‘Bi-musicality’ is an ethno-musicological term denoting a parallel facility in music from two different cultures. But when you encounter a group like the Palestine Strings, you realise the word’s appropriateness extends far beyond academe.
Based in the Edward Said Conservatory of Music, these players aged between 12 and 22 are now leading the cultural renaissance in Palestine, and they are trained in two parallel traditions – Western classical music, and its Arab counterpart. Last summer Nigel Kennedy linked up with them after spotting one of their YouTube videos: Prom 34 saw them merge with the Polish members of his Orchestra of Life for a brand-new version of Vivaldi’s The Four Seasons.
Kennedy is himself bi-musical through his perennial melding of classical music and jazz: he and his OoL have shown that it’s possible to play fast and loose – and very satisfyingly – with Baroque classics. But what would they do with the Palestinians on board?
Something very different. Coming on with none of his usual cheeky-chappie patter, Kennedy got stuck into the first movement of "Spring" but swerved off-course with a flurry of bird-tweets followed by a jazz riff from his bassist; the staccato chords of the next movement were decorated by a microtonal Arabic riff from one of the guest players. And a pattern was established: each movement became the framework on which free improvisations would be hung, some comic, some strange, some hauntingly beautiful.
With Kennedy calling the shots whenever he wasn’t sawing away manically, and with his pianist Gwilym Simcock generating a perfumed harmonic haze, each Palestinian player got a turn in the limelight. Thus Orientalised, Vivaldi became the occasion for a seamless exercise in enchantment.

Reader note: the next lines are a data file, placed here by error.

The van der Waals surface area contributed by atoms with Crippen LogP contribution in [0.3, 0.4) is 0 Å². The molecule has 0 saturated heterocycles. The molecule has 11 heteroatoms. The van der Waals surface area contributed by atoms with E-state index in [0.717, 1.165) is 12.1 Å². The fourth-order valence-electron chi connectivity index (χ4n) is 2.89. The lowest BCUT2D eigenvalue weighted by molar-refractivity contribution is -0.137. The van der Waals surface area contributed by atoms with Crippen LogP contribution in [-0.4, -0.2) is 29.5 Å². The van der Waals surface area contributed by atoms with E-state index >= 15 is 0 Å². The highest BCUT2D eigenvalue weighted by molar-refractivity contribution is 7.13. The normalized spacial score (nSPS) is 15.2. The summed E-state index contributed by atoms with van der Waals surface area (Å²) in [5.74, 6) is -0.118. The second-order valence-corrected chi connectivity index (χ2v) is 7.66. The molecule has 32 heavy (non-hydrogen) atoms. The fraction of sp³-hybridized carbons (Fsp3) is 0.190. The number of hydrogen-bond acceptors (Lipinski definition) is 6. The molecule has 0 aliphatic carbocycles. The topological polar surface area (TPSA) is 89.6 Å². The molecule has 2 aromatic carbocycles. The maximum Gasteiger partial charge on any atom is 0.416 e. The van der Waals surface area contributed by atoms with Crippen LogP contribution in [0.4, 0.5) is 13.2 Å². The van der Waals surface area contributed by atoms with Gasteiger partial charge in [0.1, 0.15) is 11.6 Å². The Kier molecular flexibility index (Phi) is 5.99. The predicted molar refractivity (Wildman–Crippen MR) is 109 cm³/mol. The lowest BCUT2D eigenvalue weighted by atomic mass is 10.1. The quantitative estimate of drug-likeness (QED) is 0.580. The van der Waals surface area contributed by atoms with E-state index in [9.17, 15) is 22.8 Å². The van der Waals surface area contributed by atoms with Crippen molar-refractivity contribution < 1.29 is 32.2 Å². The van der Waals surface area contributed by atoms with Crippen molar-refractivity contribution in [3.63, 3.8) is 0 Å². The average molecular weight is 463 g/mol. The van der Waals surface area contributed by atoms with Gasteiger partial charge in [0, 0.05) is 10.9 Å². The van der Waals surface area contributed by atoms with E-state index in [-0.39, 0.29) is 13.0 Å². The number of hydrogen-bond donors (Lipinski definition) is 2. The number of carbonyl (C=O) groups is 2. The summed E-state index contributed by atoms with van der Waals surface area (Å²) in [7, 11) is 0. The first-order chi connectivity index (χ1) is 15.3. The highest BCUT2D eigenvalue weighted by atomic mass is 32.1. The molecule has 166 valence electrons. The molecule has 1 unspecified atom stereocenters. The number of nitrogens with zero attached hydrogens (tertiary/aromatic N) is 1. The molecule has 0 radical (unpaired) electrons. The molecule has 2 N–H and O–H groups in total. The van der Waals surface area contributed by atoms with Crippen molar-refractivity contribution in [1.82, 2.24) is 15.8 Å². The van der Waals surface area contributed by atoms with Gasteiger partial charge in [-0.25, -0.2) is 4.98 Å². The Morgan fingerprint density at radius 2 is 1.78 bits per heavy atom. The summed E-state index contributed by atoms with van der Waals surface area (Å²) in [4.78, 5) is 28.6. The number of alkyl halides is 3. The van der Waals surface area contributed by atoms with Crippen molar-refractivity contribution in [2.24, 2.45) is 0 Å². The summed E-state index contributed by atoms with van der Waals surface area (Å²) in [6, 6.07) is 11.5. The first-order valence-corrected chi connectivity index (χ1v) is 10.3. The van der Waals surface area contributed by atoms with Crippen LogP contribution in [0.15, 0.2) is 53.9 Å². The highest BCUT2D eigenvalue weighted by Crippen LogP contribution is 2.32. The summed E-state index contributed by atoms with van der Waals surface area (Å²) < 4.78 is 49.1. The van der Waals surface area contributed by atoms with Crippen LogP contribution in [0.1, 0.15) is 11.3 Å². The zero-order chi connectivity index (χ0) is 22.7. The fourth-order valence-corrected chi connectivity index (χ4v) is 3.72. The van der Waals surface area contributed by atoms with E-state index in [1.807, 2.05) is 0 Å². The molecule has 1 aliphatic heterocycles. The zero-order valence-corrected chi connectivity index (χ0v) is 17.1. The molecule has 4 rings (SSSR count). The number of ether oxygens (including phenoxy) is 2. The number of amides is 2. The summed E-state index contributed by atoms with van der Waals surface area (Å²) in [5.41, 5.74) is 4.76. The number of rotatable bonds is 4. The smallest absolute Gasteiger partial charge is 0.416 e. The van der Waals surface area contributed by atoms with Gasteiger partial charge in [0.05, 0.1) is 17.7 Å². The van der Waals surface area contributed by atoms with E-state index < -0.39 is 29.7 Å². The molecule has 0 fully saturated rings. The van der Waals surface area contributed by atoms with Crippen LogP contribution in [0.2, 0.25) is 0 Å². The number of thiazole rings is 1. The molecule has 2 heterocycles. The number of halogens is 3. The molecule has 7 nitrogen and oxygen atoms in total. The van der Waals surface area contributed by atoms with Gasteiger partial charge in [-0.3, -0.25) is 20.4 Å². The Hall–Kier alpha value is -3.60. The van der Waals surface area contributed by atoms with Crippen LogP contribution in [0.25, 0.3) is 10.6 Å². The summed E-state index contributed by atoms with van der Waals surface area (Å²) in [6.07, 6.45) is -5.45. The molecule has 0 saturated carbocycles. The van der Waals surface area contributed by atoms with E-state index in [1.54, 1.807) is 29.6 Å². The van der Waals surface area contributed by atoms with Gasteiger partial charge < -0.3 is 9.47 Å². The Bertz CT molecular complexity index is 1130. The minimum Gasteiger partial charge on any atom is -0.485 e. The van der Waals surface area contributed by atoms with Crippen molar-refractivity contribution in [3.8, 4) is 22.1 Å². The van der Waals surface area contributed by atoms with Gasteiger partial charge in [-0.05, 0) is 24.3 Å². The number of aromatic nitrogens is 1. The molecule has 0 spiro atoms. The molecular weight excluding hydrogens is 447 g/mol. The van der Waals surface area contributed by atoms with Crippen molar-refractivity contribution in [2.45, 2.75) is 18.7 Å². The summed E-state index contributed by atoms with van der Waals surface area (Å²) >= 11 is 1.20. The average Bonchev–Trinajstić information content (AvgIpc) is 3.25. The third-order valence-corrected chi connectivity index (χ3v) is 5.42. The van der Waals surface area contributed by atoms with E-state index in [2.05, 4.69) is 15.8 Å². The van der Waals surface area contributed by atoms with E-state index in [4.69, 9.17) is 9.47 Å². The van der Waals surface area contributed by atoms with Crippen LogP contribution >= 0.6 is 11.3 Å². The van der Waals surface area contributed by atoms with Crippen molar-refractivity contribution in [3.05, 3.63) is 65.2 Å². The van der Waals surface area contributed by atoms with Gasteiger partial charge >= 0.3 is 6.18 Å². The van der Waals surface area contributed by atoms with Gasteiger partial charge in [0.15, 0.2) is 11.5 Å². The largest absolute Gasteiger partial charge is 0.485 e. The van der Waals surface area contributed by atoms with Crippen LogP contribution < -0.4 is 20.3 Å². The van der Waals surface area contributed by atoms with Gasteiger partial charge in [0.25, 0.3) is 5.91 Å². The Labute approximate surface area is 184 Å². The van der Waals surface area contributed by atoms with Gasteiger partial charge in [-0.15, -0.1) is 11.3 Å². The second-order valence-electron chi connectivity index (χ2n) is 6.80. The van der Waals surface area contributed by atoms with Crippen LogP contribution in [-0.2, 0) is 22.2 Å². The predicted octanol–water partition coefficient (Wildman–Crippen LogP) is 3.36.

Meanwhile Mitsuko Uchida and the Bavarian Radio Symphony Orchestra under Mariss Jansons were showing what spells could be conjured in the staid old world of mono-musicality. In Uchida’s hands the opening of Beethoven’s Fourth Piano Concerto sounded as delicately weightless as she herself looked, in her diaphanous golden silks: this was an account at once physically demonstrative, intensely poetic, and perfectly projected. As always when she plays this work, her hushed interjections in the slow movement created a rapt stillness, and her cadenzas had muscular poise.
If this performance was not technically flawless, her encore – a Bach Sarabande – most certainly was, as was the brilliantly nuanced account of Berlioz’s Symphonie fantastique which followed: these Bavarians really are something.
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